I've found the swiss drafts to be particularly good for learning, since you are guaranteed 3 games.


~Arby


 

Honest answer?


Stop playing M10!!!!!!!


It's a very bomb oriented set that lets even the worst player win because he played Overrun when all he has is 2 silvercoat lions and a llanowar elves on the board.  It lets bad decks win because they played sleep and you couldn't play catch up.  It let's players have a blowout win because they drop ant queen and the only removal you have is lightning bolt and a sparkmage apprentice.  There's too many threats and not enough quality kill going around.  Removal in M10 is gobbled up too quick and used in games too quick also.  Think about how many times you've played your single pacifism on a cugel troll only to have a serra angel smash your face for the win later.  There's far too many hard to answer creatures and not enough good old-fashioned kill spells.  And regeneration got insane so the 3 guys that have it can shut down land strategies pretty quick.


It's just a tough format to understand and improve on.  Most of the time I find it completely relies on how lucky you were with what gets passed to you and not how much skill you have in actually determining the quality of the cards.  It's not as skill intensive as other sets.


 


So quit drafting it and save your money for Zendikar.  It's only a few days away!


Honest answer?


Stop playing M10!!!!!!!


It's a very bomb oriented set that lets even the worst player win because he played Overrun when all he has is 2 silvercoat lions and a llanowar elves on the board.  It lets bad decks win because they played sleep and you couldn't play catch up.  It let's players have a blowout win because they drop ant queen and the only removal you have is lightning bolt and a sparkmage apprentice.  There's too many threats and not enough quality kill going around.  Removal in M10 is gobbled up too quick and used in games too quick also.  Think about how many times you've played your single pacifism on a cugel troll only to have a serra angel smash your face for the win later.  There's far too many hard to answer creatures and not enough good old-fashioned kill spells.  And regeneration got insane so the 3 guys that have it can shut down land strategies pretty quick.


It's just a tough format to understand and improve on.  Most of the time I find it completely relies on how lucky you were with what gets passed to you and not how much skill you have in actually determining the quality of the cards.  It's not as skill intensive as other sets.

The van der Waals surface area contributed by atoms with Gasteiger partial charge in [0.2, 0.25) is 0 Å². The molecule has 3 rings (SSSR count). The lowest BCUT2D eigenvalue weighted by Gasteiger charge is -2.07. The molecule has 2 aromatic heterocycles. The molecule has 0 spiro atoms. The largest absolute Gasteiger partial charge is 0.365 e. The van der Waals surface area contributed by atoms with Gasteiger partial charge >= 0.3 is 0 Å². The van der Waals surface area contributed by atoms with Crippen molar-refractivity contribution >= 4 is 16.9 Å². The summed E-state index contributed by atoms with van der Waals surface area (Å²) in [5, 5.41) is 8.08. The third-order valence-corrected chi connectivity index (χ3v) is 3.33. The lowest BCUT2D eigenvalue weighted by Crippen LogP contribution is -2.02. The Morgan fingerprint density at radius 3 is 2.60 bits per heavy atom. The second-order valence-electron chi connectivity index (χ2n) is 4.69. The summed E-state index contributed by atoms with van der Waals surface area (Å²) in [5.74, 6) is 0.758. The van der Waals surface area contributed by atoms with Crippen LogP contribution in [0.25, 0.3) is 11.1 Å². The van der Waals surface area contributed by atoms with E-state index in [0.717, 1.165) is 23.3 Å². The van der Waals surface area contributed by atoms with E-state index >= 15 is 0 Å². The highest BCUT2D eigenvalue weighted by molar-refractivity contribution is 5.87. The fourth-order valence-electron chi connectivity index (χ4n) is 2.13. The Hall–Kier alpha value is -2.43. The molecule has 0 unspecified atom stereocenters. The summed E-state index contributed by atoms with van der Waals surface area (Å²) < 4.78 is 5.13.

So quit drafting it and save your money for Zendikar.  It's only a few days away!




There is definitely truth to what you say!  I just started drafting M10 last month.  I'm new at magic and new at drafting so M10 is/was a good way to learn.  However, it does seem to be mostly about who can draw the bombs at the right time. 


I played last night and had a great uw deck.  I ended up losing the last game and my opponent messaged me and said I had an awesome deck and should have won but he got lucky with topdecking at the end.


Related to the op's original comments though, I have had numerous times where I have 4 mountains (or whatever splash land) and 13 primary lands and end up drawing all 4 of the moutains before getting a second primary land.  I don't see this happen much to my oppenents and I keep thinking maybe it does have to do with how much money you spend and your luck/handicap gets adjusted by the software Undecided


 

I dunno. I have had a pretty successful run on M10 using a commons based drafting strategy. Here are some tips of my for draft in general, M10 in particular.


1: Drafting isn't just about picking good cards. It is about building a good deck with a limited pool. Therefore, pick cards that are going to be good for your deck.


2: Learn the metagame. Thsi means that you need to know which colors are strongest, and why they win games. You need to know how games end,  and how to make them end in your favor.


3. Mana, Mana, Mana. Keep your draft decks to as few colors as possible. This doesn't mean you play a weak mono-colored deck, because you are generally going to need to branch out more to get enough versatility and power. However, this does mean that you should play 2 color decks in M10, 3 color decks in Shards, and probably 2 color decks in Zendikar. When you are playing a 2 color deck, make one color your base color, and the other a splash that is intended to be played in the later game. The second color can have your removal if it isn't too color intensive, and your main color can have your early drops. This helps minimize your chances of having mana problems. Correct deckbuilding minimizes mana screw in the early game, and mana flood in the late game.